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When Schizophrenia Makes You Question If You Should Have Kids

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I want to be a mother, more than anything, but as someone who lives with schizoaffective disorder depressive type, I often think about the risks associated with having a biological child. Now, add to that a family tree with schizophrenia, and I struggle with the morality of it.

Schizophrenia runs in my family. My mom’s biological mother lived with paranoid schizophrenia. She did not take her medication and was oftentimes homeless. As a result, my mom became a ward of the state and was placed in foster care because of her mother’s inability to care for her. She was in foster care for years. My mom was eventually adopted by her paternal grandmother.

Years later, my mom’s maternal grandmother experienced psychosis and severely hurt herself during an acute episode. My little sister also experienced psychosis and was hospitalized. Over the years, I have been hospitalized several times over long periods of time.

I developed this condition when I was 17 years old. The typical age of onset for schizophrenia is between 16 and 25 years of age. It started with the feeling things were sinister and dark. Then, I began believing things that were not real. I attempted suicide when I was 17 years old, and it was caused by symptoms of schizophrenia. I sustained a concussion and staples to my head as a result. Schizophrenia is linked to a higher than normal chance of suicide and attempts.

After my attempt, I did not get help. Approximately 50% of people diagnosed with schizophrenia have received no treatment. I went to college, studied business and graduated five years later. My condition progressed steadily over the years until I was hospitalized for the first time. I was 26 years old and my mental health had deteriorated significantly. I was described as being “gravely disabled.” I was subsequently hospitalized every year for three years following my first hospitalization.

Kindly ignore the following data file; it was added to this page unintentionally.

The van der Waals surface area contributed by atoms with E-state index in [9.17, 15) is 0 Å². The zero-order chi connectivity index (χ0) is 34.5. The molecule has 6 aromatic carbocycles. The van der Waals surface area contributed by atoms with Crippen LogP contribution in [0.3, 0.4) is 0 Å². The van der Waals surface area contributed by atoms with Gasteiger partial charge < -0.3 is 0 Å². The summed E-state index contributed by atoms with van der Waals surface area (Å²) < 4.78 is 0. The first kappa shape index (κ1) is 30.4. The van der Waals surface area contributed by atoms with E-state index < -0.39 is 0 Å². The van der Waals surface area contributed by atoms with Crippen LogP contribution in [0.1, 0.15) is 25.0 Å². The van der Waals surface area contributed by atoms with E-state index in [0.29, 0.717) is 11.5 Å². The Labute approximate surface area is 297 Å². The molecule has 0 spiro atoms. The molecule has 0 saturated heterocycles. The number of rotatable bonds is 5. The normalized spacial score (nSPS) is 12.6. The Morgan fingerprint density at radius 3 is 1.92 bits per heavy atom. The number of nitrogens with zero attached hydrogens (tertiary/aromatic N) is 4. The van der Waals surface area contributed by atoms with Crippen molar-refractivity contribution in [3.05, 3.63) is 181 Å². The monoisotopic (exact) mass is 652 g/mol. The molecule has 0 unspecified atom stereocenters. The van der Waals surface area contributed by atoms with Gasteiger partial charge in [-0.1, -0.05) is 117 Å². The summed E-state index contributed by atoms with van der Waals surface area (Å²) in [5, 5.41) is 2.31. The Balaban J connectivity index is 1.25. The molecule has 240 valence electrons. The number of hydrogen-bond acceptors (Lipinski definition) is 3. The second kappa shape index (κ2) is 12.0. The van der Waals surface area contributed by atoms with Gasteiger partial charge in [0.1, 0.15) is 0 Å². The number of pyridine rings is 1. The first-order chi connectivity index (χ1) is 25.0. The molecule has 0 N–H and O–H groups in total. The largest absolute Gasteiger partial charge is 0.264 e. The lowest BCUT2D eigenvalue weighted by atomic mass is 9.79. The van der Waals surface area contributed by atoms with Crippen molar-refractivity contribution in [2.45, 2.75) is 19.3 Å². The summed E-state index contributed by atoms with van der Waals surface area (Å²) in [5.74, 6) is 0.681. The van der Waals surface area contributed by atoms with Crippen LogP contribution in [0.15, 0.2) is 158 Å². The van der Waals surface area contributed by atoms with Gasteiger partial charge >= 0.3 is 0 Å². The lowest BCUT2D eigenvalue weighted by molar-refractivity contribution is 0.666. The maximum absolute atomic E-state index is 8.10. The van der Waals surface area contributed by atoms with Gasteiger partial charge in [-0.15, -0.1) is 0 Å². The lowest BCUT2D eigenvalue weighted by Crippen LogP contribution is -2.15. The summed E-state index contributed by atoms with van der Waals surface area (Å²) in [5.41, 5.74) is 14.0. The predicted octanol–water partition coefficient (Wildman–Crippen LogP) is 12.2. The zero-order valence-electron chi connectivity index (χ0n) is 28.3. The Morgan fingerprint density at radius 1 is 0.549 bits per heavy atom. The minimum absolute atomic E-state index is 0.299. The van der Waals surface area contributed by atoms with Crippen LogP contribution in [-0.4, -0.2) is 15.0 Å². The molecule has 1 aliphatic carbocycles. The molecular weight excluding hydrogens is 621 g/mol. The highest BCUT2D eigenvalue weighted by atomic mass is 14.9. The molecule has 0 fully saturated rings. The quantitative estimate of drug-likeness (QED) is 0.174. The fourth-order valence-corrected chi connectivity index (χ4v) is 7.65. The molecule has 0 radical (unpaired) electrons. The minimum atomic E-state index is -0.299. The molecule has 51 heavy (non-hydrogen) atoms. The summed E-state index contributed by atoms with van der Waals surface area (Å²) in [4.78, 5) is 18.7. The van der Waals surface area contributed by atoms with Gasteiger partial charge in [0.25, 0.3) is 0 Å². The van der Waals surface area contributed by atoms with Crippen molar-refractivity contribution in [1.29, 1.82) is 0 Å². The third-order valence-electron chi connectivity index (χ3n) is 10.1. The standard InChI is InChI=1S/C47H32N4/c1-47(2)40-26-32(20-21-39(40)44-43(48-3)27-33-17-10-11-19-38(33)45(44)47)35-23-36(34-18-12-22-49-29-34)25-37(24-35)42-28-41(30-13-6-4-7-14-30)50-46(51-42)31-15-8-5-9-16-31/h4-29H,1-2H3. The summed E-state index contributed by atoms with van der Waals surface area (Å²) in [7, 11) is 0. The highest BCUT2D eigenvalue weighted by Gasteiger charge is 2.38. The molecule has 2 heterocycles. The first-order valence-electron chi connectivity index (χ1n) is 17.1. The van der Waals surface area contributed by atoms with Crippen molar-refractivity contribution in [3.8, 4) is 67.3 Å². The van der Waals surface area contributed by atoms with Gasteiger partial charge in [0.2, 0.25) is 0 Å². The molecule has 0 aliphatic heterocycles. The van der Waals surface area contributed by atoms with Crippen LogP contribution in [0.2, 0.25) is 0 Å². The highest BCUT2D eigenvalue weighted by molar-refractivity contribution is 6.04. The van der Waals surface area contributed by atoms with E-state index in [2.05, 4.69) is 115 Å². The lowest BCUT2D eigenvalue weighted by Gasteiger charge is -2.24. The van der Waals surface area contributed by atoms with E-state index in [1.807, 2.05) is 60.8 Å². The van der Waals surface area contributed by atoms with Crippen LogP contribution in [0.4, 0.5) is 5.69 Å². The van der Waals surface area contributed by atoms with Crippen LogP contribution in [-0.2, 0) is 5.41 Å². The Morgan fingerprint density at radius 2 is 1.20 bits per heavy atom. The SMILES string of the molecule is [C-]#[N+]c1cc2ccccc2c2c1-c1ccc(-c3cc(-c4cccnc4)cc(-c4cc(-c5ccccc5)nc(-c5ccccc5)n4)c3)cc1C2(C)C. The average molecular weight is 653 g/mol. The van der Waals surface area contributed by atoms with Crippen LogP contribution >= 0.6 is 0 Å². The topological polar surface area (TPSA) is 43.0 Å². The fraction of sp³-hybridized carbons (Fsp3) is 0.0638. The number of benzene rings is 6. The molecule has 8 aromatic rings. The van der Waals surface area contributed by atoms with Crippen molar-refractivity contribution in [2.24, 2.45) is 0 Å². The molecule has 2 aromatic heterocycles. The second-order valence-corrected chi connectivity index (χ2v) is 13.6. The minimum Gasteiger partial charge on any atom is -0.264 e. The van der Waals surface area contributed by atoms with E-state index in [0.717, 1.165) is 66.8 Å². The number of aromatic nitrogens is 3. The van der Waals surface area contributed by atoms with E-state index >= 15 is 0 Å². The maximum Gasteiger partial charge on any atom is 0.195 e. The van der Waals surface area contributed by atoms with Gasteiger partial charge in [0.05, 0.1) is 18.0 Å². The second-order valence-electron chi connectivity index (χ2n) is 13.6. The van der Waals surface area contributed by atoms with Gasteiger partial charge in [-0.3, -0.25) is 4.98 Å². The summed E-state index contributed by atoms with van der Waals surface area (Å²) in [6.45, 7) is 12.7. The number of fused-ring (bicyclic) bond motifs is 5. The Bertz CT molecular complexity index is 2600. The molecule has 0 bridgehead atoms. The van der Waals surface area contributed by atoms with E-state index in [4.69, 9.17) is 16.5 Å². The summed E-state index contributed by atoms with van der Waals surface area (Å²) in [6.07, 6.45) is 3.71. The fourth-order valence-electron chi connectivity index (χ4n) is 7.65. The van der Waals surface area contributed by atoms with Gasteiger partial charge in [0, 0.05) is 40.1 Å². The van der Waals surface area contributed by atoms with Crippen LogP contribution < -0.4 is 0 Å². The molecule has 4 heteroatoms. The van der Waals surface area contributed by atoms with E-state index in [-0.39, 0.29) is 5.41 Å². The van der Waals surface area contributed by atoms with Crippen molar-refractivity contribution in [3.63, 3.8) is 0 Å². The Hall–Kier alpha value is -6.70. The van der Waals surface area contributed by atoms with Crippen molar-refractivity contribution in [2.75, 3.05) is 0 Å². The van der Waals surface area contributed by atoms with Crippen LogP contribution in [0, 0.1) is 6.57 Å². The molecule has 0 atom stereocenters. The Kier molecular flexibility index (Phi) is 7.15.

I’m at a place now where I have been taking my medications for nearly three years. I can better manage my symptoms with an antipsychotic medication, and I think a lot about having a child with my partner. I’ve tried several antipsychotics, and some were safe for pregnancy, but they were not effective at treating my symptoms of schizophrenia.

I could forgo medication, as some do; however, I risk another acute psychotic break and possible harm to my developing child.

Let’s say, however, I proceed without medication. I then risk my child developing this condition with the probability being approximately 10 to 15 percent.

If my child were to develop schizophrenia, it could impede on many facets of their life. They may not be able to perform well in school, or hold down a job, which could ultimately result in homelessness. Somewhere between one-third and one-half of all homeless adults live with schizophrenia. But then again, if they are well-prepared, well-informed and well-supported, these things could be mitigated.

I believe there are risks associated with living with schizophrenia and having a child, and because of this, I do not take this decision lightly. However, it’s not necessarily a black-and-white, right-or-wrong scenario. It’s a big decision that I believe necessitates a family contingency plan. I also believe it is one to be made with the help of a professional health care team.

Unsplash image by Sharon McCutcheon

Originally published: March 3, 2020
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